THE BLOG

Technocrats and the Assault on Common Sense and Civilized Society

10/01/2013 12:13 EDT | Updated 01/23/2014 06:58 EST

Technocrats, argues John Ralston Saul in his book Voltaire's Bastards, have a narrow band of intelligence which is divorced from reality, from common sense, and from morality. Technocrats love power, they are obsessed with structure, and they believe in certain "absolute truths." This is their downfall in the real world which has its own logic.

The economic theory of neoliberalism, for example, is seen as an absolute truth, even when hallmarks of the theory, such as unregulated financial speculation, create market crashes that tear at the fabric of civilized society. Everything can be rationalized by technocrats, though, whose world-view does not include common sense.

Since the 1980s, with the "liberalization/deregulation" of markets (neoliberalism), stock market speculation has become more important than investing in "enterprises" such as manufacturing, trains, canals and so on. Even worse, financial firms such as Goldman Sachs speculate on commodities, such as food, for profit. Consequently, short-term shareholder profits can raise food prices and contribute to food scarcity for millions. At the very least, speculation in food commodities should be illegal.

The legislation which was crafted over the years to legalize trading such as commodities, derivatives and hedge funds is responsible in large part for the crash of the financial system in 2008, yet it still has not been altered significantly. As a start, a Financial Transaction Tax/Robin Hood Tax would help to regulate speculative market transactions. This tax is gaining widespread approval in Europe, but of course it isn't being considered in Canada.

The assault on the public, social sphere, including pensions and hospitals, also lacks common sense, (as well as economic sense).

According to "Losing Ground" by Keith Ambachstsheer and Rob Bauer, as referenced in Chapter 6 of Bruce Livesey's Thieves of Bay Street, the corporatization of pension plans basically penalizes the 99 per cent, while serving the short term interests of the 1 per cent.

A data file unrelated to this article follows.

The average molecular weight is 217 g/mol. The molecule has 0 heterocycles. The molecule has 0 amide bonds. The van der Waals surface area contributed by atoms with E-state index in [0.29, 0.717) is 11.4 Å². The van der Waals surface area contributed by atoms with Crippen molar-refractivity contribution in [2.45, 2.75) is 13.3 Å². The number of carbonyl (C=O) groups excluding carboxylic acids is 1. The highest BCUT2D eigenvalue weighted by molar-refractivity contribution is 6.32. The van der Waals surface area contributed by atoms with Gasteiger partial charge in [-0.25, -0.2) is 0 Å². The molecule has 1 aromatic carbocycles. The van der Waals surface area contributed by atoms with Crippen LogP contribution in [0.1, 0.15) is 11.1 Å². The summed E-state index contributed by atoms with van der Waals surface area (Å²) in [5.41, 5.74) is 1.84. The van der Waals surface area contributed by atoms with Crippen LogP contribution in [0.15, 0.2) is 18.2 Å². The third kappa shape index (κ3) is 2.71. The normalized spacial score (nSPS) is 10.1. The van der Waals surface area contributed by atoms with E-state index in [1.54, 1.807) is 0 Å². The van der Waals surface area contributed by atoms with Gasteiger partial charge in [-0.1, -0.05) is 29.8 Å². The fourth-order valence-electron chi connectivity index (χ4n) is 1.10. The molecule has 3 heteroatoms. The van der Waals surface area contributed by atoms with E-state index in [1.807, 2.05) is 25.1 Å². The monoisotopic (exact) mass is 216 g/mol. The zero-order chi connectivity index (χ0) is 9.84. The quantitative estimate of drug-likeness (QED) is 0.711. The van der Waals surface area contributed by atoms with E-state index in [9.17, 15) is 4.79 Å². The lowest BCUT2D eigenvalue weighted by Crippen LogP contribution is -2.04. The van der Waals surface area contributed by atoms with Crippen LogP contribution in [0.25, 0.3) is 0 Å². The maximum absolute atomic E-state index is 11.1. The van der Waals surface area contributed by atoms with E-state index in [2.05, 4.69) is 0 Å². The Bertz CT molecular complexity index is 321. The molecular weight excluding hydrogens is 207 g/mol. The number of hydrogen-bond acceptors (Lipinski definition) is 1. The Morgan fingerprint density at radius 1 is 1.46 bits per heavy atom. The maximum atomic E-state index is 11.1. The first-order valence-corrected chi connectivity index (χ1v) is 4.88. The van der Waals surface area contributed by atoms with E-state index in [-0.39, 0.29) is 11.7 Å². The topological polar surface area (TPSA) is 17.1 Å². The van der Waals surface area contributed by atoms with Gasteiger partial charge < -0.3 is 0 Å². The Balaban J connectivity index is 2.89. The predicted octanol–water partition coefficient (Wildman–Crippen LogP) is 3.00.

The University of Toronto's Rotman International Centre for Pension Management notes that "Pension plans generate more returns for investors than mutual funds -- 3.8 per cent more on average." One reason for improved earnings by pension plans is that mutual funds charge such high fees, especially in Canada. This means that the Harper Government's Pooled Registered Pension Plans, to be run by banks, mutual funds, and the insurance industry, will be a disservice to retirees.

Public-private financing schemes are also a rip-off for the public. A study of 28 Ontario P3 projects worth over $7 billion found that P3s cost, on average, 16 per cent more than conventionally run projects. One reason for this is that corporate borrowers pay higher interest rates than their government counterparts (plus lawyers and accountants cost another 3 per cent.)

Economically, these corporatization schemes lack common sense. The pauperization of large segments of the population, and the transfer of debt to the future, means that more people can't pay for products, which means the economy slows. The 1 per cent will be alright if they get bailed out by the public, but if they don't get the bailout to which they are now so accustomed, they too will crash.

Metrics for the real world economy, divorced as it is from dogmatic policy-making, are increasingly negative. Corporate empowerment deals that send raw materials off-shore, for example, negatively impact other segments of the economy. For example, the Conference Board Of Canada metrics for Canada's innovation and global competitiveness show continued weaknesses. These negative metrics should be red flags to stimulate different economic policies, but, consistent with technocratic rule, this is not happening.

Arguably the most important threat facing the world right now is human-caused global warming. Common sense dictates that this issue be identified and addressed, but the technocrats' obsession with an economic plan is divorced from the reality of increasing planetary disasters.

"Even when surrounded by self-generated disaster", argues Saul, "(the technocrat) believes that he is right." The melting Arctic ice cap, and the devastating droughts and extreme weather currently facing the planet are seen by technocrats as being divorced from their policies. This false reasoning works at cross-purposes to addressing the real threat of human-caused global warming, and the need to transition to a low carbon economy, the technology of which is already developed (elsewhere for the most part), and is improving daily.

Notwithstanding the moral and common sense failings of the tar sands industry, even the economic management of this resource is a failure. A common sense alternative is to slow development and to create a strong Heritage/Sovereign fund, as a method of counterbalancing inflation, and saving for economic priorities. But these alternatives are not accepted because they don't fit into the Harper government's rationale for resource exploitation.

The failure of the Harper regime's dogma to address real world problems is, in turn, leading to more bullying, secrecy, and anti-democratic practices to counter the growing opposition. Instead of embracing better alternatives, the government continues down the same failing path.

As the insular logic of unfettered capitalism continues to clash with the logic of the real world, our government remains willfully blind to the lessons of history and science. The current regime's penchant for suppressing and ignoring these lessons is not serving us well.